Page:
The POLIN Museum also invites individuals and institutions to propose three-day research workshops to be held at POLIN Museum on topics related to the history and culture of Polish Jews, including new perspectives on public history, museums, and cultural memory. Applications for workshops should be submitted by December 20, 2015.
For more information on applications and proposal submissions please email.
Call for Papers
2016 Conference: "Rethinking Europe in Intellectual History"
|Conversation Tables & Coffee Hours||
Melanzana: Italian Conversation Table: meets every Monday at Espresso Royale on Goodwin at 7 p.m. All levels are welcome!
The Pause Café French Conversation: meets every Thursday at Espresso Royale on Goodwin at 5.30 p.m. All levels are welcome!
Arabic Language Table: meets every Thursday at 4pm in Room 133 at 1207 W. Oregon (Latino/Latina Conference Room). The Arabic Conversation Table is an important and weekly activity, and a fun opportunity for students to practice and enhance their listening and speaking skills and to interact with native speakers of Arabic.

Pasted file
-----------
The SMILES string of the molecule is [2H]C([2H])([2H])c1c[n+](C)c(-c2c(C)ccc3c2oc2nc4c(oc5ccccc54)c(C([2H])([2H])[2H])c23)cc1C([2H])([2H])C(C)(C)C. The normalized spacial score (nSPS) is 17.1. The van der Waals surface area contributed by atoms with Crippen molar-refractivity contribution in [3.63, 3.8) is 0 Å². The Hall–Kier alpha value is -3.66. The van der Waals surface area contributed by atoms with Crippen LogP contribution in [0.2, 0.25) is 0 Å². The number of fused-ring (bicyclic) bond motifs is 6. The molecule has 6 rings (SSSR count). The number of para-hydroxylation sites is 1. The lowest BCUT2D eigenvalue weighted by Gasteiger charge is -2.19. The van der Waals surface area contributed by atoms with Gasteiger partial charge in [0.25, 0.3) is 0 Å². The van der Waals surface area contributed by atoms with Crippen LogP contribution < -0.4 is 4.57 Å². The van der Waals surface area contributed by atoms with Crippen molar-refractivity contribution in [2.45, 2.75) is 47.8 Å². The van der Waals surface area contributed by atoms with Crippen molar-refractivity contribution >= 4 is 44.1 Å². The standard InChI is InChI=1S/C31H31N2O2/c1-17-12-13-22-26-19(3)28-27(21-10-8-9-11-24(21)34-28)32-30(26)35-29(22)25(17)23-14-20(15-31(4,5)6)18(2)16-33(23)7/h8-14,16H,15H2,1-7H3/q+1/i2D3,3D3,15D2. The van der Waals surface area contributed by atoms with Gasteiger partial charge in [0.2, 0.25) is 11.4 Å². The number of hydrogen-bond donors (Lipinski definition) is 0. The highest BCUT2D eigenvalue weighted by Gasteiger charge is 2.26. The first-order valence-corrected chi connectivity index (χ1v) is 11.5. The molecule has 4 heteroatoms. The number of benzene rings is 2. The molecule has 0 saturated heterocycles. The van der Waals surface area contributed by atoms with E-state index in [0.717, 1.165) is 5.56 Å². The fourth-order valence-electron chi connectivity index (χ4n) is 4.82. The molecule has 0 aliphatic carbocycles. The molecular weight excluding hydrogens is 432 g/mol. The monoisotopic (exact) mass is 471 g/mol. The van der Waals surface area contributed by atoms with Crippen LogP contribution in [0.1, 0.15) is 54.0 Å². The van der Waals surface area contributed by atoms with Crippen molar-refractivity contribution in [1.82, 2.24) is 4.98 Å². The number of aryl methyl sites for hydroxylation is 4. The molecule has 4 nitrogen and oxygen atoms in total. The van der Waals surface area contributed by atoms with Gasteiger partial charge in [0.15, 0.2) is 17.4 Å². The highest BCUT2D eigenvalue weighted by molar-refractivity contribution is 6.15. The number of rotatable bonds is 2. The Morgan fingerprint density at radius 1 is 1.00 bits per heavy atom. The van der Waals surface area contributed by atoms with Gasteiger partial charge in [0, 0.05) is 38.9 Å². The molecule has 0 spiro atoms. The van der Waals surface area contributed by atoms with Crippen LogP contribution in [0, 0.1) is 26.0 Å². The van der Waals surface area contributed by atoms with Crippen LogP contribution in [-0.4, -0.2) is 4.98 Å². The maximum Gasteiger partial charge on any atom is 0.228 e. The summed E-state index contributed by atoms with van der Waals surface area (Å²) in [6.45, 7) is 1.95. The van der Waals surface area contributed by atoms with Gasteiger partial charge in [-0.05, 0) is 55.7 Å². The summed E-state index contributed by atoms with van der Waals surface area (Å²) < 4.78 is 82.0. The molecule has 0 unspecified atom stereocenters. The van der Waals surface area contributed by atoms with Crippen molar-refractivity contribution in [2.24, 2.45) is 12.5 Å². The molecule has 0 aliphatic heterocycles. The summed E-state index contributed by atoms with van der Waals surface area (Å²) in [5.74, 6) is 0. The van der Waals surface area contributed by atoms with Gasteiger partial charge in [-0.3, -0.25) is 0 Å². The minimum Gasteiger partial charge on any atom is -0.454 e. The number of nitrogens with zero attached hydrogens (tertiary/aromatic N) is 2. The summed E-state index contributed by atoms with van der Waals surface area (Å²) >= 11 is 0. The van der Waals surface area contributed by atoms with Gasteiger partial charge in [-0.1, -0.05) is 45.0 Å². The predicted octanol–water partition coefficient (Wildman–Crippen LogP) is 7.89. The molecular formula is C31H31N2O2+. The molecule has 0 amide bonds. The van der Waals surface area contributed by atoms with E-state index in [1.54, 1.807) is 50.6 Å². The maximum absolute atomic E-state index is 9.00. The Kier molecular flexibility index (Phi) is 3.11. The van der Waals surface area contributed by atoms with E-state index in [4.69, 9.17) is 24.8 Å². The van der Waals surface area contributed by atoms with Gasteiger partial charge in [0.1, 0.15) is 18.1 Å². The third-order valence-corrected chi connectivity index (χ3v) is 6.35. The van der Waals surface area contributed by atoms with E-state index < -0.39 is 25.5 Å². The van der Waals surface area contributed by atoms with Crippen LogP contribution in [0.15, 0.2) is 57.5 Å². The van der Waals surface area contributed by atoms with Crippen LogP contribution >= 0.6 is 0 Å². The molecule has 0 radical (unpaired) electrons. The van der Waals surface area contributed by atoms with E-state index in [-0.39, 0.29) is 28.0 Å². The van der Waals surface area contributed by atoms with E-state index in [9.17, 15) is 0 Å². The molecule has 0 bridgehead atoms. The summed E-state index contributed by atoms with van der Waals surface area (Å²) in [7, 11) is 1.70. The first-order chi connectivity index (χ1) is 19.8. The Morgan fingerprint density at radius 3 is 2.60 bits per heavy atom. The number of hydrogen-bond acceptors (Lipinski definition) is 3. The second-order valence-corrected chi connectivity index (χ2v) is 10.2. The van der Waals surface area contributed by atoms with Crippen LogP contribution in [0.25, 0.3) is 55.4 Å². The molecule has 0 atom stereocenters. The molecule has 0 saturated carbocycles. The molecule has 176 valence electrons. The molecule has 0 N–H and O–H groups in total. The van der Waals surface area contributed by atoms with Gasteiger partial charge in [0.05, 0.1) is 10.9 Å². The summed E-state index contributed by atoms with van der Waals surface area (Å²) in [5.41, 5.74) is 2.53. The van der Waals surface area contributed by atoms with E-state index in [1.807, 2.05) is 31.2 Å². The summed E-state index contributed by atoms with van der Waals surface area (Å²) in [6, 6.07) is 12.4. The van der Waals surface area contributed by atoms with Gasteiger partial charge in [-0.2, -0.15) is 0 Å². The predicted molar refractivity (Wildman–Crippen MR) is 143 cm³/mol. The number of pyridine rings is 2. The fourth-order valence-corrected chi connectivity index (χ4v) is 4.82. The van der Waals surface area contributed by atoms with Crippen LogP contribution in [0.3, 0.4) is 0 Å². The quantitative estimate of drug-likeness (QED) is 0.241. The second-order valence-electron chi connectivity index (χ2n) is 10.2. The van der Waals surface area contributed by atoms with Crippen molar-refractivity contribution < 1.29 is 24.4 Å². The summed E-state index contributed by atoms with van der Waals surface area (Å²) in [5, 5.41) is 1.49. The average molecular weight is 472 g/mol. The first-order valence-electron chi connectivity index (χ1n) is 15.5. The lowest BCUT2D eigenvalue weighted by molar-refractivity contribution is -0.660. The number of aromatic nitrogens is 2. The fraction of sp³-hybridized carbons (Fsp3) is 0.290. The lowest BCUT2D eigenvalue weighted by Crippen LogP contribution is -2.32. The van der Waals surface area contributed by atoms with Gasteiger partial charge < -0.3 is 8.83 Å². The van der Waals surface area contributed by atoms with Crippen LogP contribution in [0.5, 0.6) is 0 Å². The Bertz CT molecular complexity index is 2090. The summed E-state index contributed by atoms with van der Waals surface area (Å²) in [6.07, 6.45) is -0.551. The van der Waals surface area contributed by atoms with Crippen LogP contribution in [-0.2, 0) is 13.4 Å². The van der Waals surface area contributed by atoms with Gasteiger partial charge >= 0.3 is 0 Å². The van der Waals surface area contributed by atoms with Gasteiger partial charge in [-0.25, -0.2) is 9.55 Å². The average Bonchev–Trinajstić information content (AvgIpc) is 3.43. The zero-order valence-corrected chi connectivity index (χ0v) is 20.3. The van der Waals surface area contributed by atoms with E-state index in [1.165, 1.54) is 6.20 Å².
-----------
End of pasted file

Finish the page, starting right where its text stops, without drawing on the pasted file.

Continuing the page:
Modern Greek Conversation Table: meets every Thursday at 4 p.m. at Espresso Royale on Oregon.
Swedish Conversation Group: meets every Wednesday at 2pm in Philippson Library, 3114 Foreign Languages Building. Coffee is provided and students currently enrolled in Swedish will get extra credit.
Bosnian/Croatian/Serbian Conversation Table: meets every second Wedneday at Espresso Royale on Orgeon and Goodwin at 4:30 p.m. All levels are welcome!
If you would like to announce your Fall 2015 conversation tables & coffee hours, please send the information to Sebnem Ozkan.
European Union Center
If you would like to announce an
The European Union Center (EUC) is a